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Alan Kay developed his Flex Machine in the late 1960s while exploring ideas that would later evolve into Smalltalk.

Royal Signals and Radar Establishment (RSRE) developed its Flex Machine[1] in Malvern, Worcestershire, England, during the 1980s. It used a tagged storage scheme to implement a Capability-based security architecture, and was designed for the safe and efficient implementation of strongly-typed procedures.

There were (at least) two incarnations of Flex, implemented using hardware with writable microcode. The first was supplied by Logica to a RSRE design, and the second used an ICL PERQ [2]. The microcode alone was responsible for storage allocation, deallocation and garbage collection. This immediately precluded a whole class of errors arising from the misuse (deliberate or accidental) of pointers.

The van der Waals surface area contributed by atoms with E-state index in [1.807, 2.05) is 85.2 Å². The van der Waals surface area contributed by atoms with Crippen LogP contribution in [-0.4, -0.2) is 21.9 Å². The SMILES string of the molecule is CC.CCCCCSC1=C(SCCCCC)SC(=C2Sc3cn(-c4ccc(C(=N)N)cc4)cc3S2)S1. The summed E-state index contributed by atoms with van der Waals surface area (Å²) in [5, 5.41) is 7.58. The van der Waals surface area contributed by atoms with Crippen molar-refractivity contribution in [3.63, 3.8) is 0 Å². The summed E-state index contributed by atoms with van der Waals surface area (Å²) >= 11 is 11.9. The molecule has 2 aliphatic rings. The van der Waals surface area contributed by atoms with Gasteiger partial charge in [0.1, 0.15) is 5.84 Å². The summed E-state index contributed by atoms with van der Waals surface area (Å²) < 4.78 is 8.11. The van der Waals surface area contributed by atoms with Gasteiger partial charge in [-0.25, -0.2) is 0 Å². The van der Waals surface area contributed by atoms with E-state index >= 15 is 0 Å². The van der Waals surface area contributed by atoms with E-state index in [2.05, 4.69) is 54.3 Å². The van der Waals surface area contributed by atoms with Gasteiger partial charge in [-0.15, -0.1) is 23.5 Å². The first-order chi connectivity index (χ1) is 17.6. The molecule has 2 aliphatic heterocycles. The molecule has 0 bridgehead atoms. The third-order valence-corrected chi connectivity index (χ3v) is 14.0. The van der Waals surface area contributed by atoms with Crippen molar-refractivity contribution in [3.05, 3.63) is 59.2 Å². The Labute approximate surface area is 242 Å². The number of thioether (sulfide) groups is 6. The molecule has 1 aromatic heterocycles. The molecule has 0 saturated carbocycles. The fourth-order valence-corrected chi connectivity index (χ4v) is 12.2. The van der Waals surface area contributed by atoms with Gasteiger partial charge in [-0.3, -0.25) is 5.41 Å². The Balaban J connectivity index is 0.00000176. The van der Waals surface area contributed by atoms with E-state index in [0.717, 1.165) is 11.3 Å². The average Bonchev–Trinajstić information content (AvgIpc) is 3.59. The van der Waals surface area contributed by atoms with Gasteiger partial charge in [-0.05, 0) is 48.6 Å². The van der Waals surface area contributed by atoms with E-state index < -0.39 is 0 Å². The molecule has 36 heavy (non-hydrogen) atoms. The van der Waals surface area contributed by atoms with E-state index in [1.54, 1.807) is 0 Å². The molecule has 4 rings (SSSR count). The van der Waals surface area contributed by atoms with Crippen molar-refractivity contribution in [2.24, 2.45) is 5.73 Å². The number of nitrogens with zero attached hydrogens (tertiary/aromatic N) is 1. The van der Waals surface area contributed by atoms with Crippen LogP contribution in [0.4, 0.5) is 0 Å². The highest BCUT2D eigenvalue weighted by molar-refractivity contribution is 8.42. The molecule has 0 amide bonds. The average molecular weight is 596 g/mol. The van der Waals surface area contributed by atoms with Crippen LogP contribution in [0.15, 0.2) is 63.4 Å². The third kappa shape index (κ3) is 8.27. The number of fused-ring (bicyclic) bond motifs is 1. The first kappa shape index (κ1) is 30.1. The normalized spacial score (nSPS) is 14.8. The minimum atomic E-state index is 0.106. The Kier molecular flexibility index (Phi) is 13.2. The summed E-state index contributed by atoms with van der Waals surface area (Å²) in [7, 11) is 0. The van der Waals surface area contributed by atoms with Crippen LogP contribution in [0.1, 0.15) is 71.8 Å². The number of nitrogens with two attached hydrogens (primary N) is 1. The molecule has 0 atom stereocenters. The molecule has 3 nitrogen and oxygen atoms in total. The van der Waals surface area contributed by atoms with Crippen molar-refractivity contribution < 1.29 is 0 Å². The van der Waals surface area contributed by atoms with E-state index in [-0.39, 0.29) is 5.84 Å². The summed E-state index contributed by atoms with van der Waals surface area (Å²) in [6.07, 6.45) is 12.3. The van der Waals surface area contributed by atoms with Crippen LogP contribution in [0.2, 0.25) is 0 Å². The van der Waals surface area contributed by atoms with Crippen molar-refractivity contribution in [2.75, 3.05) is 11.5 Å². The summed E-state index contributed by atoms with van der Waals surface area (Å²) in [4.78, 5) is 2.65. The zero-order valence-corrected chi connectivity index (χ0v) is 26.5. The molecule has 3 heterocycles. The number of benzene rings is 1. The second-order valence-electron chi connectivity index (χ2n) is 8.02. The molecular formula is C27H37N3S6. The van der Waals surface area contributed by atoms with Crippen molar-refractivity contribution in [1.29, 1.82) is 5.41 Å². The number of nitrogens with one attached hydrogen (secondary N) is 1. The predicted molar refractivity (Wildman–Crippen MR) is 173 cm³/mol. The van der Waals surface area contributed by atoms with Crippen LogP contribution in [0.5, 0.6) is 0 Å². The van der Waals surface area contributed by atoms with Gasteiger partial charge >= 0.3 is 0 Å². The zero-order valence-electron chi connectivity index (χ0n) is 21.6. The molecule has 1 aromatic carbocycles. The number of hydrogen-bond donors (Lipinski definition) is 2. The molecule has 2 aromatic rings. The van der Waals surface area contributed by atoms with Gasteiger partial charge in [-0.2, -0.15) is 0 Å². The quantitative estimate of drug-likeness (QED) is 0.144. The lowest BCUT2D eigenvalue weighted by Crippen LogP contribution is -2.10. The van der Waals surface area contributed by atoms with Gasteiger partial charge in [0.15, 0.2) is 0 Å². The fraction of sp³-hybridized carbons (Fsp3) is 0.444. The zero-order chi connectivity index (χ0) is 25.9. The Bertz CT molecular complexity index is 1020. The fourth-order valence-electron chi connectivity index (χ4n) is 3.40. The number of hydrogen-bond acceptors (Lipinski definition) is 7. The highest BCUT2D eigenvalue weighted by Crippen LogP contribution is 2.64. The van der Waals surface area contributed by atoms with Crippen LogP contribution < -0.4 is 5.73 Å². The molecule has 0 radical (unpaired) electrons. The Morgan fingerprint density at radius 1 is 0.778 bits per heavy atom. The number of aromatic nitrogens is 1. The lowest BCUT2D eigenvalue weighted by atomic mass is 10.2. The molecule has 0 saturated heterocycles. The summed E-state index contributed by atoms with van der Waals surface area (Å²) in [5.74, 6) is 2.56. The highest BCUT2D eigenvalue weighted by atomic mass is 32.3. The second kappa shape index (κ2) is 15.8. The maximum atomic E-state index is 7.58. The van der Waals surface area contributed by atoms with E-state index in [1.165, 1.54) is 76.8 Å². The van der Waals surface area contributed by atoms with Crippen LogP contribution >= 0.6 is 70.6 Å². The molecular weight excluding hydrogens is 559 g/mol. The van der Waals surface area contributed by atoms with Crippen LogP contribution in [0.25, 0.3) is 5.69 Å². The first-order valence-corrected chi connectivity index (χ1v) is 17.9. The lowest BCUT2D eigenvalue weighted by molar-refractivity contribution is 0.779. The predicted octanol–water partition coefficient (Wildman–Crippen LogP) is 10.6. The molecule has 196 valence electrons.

REFERENCESEdit

  1. http://stinet.dtic.mil/oai/oai?verb=getRecord&metadataPrefix=html&identifier=ADA085010
  2. http://stinet.dtic.mil/stinet/jsp/docread.jsp?K2DocKey=http%3A%2F%2Fstinet.dtic.mil...
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Legacy "trunk"
Influenced by
NLS
FLEX Influenced
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Xerox Alto Branch
Influenced by
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FLEX Influenced
Xerox Alto

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